A systematic review of surveys on public attitudes toward community notification for sex offenders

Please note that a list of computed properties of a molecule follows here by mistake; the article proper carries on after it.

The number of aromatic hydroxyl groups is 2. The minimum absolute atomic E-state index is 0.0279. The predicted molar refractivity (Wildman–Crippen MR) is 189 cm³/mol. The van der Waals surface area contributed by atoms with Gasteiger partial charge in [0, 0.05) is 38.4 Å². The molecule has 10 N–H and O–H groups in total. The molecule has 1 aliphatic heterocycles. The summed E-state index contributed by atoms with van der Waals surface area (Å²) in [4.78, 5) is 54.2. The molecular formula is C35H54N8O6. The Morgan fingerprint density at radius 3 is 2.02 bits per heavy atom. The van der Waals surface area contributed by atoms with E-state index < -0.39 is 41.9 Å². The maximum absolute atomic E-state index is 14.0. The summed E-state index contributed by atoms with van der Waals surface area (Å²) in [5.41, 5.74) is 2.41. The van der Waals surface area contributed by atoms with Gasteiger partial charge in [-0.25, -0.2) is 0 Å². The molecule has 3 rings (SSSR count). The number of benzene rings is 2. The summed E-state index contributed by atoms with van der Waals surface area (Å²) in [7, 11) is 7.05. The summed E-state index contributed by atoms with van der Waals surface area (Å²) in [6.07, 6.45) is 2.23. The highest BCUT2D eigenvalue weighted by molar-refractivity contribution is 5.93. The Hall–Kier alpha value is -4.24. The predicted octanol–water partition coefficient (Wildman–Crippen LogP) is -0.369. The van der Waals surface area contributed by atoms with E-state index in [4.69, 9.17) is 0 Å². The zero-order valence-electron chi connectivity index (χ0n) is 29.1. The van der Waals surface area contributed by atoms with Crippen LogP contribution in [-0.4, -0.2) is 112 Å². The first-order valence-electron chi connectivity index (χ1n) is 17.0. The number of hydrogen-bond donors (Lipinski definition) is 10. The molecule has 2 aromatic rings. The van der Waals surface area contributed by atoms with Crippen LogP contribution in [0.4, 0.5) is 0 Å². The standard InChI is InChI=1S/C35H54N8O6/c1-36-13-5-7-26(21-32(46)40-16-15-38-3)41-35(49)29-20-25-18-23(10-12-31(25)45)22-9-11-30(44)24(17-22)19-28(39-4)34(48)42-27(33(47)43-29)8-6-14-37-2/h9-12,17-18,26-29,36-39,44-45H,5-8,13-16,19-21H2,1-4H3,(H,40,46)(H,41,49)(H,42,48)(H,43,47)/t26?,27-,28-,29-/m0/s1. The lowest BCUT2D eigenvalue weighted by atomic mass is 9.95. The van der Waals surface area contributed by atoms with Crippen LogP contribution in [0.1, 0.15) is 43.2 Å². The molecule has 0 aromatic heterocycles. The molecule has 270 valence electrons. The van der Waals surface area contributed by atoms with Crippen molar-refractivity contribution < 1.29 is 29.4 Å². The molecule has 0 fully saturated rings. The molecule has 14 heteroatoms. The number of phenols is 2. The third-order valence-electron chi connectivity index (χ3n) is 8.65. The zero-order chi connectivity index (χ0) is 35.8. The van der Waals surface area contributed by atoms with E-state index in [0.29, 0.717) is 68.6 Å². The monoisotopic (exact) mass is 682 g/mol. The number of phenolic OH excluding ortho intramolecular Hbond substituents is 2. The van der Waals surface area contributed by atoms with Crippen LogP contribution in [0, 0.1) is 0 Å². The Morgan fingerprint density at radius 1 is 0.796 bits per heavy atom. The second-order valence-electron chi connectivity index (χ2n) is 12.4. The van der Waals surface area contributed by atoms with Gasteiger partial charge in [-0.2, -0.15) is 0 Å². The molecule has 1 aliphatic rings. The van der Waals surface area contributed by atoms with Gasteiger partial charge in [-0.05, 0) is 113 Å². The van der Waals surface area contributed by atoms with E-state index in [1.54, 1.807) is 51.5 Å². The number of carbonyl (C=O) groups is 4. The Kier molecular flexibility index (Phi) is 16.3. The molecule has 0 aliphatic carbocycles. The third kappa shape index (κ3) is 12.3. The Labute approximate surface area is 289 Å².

Scholarly interest in sex offender community notification laws increased after Megan's Law of 1994 mandated public notification of registered sex offenders. This interest centered primarily on public attitudes toward sex offenders and community notification. The current study consisted of a systematic analysis of published studies on public attitudes towards sex offender community notification laws between 1994 and 2010. The analysis was operationalized through a series of searches performed through library databases and internet search engines and yielded a total of 14 studies over the study period. Nine of these studies related to public attitudes toward community notification and five studies were about professional attitudes toward community notification, or a combination of professional, community, and student attitudes toward community notification. The results indicated that 1) most community-based surveys used telephone sampling, 2) surveys of employees or community and student samples used mixed methods such as classroom questionnaires, internet surveys, or personal interviews, 3) members of the public support community notification regardless of location, gender, or methodology, 4) community notification was associated with greater fear and actions to protect self and children, 5) support for community notification was strong even if participants thought notification did not help reduce recidivism and 6) public attitudes toward community notification were similar across the United States 7) law enforcement professionals showed greater support for community notification than mental health professionals, and 8) public support for community notification may have intensified over time. The study concluded that community support for community notification in the US is widespread despite evidence to suggest that notification has done little to reduce recidivism for sex offending.